There are so many different kinds of evergreens that the choice
may seem overwhelming. To make things easier, categorize them
into smaller groups. There are evergreens with needles or scales,
such as pine, spruce and cedar, and there are broadleaf evergreens,
such as boxwood and euonymus. If your aim is to contrast textures,
consider using species from both categories.
If you want to contrast shapes, categorize evergreens into
groups such as upright, horizontal and globe-shaped. An upright
evergreen performs well as a specimen plant and as a highlight
plant. For example, a dwarf pine with an open habit can create
interest in the center of a bed, while a pillar-shaped emerald
cedar can create a sense of formality and majesty when placed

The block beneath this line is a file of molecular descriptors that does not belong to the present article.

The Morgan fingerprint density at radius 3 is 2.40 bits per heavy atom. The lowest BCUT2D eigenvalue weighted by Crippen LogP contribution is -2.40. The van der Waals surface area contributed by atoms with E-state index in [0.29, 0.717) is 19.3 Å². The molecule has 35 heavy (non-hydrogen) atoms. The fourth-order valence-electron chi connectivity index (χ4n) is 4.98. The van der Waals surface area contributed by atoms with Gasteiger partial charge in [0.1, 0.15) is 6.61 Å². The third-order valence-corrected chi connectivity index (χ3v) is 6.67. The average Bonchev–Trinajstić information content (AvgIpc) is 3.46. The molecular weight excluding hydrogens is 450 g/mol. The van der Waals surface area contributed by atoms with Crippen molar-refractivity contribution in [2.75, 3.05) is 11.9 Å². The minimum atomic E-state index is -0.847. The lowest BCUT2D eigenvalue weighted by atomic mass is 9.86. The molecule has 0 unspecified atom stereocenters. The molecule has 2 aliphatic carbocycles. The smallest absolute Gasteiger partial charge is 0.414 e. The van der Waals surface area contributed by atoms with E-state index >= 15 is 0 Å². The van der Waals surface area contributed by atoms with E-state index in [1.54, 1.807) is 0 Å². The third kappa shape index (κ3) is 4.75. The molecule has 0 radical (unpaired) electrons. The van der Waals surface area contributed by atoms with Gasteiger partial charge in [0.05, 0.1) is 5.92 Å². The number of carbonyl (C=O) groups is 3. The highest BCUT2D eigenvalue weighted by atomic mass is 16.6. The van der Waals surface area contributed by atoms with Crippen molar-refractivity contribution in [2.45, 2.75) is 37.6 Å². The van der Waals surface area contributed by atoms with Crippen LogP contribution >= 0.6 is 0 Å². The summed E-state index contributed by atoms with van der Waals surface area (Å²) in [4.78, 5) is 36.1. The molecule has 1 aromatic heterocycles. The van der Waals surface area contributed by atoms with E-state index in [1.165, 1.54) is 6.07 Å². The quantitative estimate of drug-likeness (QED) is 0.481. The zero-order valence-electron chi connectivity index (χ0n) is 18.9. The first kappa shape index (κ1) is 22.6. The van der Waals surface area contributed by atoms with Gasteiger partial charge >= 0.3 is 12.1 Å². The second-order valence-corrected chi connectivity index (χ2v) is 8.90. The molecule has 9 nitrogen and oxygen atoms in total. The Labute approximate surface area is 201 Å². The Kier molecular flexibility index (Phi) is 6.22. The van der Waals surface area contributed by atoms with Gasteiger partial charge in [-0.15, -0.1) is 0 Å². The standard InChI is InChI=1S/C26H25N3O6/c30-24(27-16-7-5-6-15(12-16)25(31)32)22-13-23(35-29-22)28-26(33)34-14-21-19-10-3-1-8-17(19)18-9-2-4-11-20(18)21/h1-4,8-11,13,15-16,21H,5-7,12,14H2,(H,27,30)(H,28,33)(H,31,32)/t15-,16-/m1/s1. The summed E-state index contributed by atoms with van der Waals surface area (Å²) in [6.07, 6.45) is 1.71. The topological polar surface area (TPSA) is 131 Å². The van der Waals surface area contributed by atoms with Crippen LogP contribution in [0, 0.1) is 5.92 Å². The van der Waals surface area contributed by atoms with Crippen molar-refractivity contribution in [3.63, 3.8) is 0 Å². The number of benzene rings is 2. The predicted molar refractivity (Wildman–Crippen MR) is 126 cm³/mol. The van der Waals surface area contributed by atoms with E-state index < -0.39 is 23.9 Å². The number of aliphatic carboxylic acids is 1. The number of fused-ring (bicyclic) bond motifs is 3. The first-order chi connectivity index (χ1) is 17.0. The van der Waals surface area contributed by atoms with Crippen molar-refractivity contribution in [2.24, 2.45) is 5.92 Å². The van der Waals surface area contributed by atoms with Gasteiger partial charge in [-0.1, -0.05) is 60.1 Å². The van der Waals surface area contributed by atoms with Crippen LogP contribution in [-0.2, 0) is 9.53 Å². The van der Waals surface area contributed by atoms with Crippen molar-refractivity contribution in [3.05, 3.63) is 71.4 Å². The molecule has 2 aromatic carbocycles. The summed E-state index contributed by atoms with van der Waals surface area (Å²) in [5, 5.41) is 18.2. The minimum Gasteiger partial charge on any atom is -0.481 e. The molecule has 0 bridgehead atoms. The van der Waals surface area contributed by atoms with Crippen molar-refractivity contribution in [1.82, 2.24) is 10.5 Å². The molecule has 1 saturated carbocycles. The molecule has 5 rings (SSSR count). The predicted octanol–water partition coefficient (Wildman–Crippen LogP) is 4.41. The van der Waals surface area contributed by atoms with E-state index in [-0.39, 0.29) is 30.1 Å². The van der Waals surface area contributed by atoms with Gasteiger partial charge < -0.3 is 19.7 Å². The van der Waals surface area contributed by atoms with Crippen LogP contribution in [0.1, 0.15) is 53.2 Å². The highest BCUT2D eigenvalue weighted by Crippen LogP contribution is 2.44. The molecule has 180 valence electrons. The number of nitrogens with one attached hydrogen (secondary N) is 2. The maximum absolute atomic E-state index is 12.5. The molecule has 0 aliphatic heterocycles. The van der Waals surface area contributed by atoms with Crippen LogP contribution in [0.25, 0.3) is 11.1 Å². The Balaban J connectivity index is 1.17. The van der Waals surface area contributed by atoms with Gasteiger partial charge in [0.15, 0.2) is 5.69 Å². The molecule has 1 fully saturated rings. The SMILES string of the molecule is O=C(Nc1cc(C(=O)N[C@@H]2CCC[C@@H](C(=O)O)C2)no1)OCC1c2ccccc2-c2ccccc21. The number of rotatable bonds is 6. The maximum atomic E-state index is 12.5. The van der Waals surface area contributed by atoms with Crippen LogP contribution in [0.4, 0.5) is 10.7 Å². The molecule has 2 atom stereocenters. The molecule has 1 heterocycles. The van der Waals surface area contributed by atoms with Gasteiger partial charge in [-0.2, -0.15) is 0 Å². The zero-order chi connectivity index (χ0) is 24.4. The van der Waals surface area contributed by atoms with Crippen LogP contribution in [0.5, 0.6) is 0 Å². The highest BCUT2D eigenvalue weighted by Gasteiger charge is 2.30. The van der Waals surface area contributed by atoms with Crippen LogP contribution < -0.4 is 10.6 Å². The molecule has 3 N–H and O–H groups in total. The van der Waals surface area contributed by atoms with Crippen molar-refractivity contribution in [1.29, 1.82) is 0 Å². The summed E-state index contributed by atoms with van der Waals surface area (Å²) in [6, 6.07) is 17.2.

on either side of an entrance.
Horizontal or sprawling evergreens are, in my opinion, among
the most interesting. These should be planted with care since
they have a way of taking up too much space. However, they
can be very attractive when draped over a retaining wall or
when used as a ground cover. As a ground cover, they can benefit
your other plants by helping to prevent soil erosion and by
shading the ground to keep roots cool, even on the hottest
A globe-shaped creeping juniper (Juniperus horizontalis)
used as a specimen plant.
Globe-shaped evergreens, such as globe spruce or globe cedar,
seem to be the most popular since they maintain a fairly tight
and tidy habit. They can be used as a backdrop or as a specimen
plant, but often people get carried away and plant too many
too close together. They should be well spaced to maintain
the tight round shape that is so eye pleasing.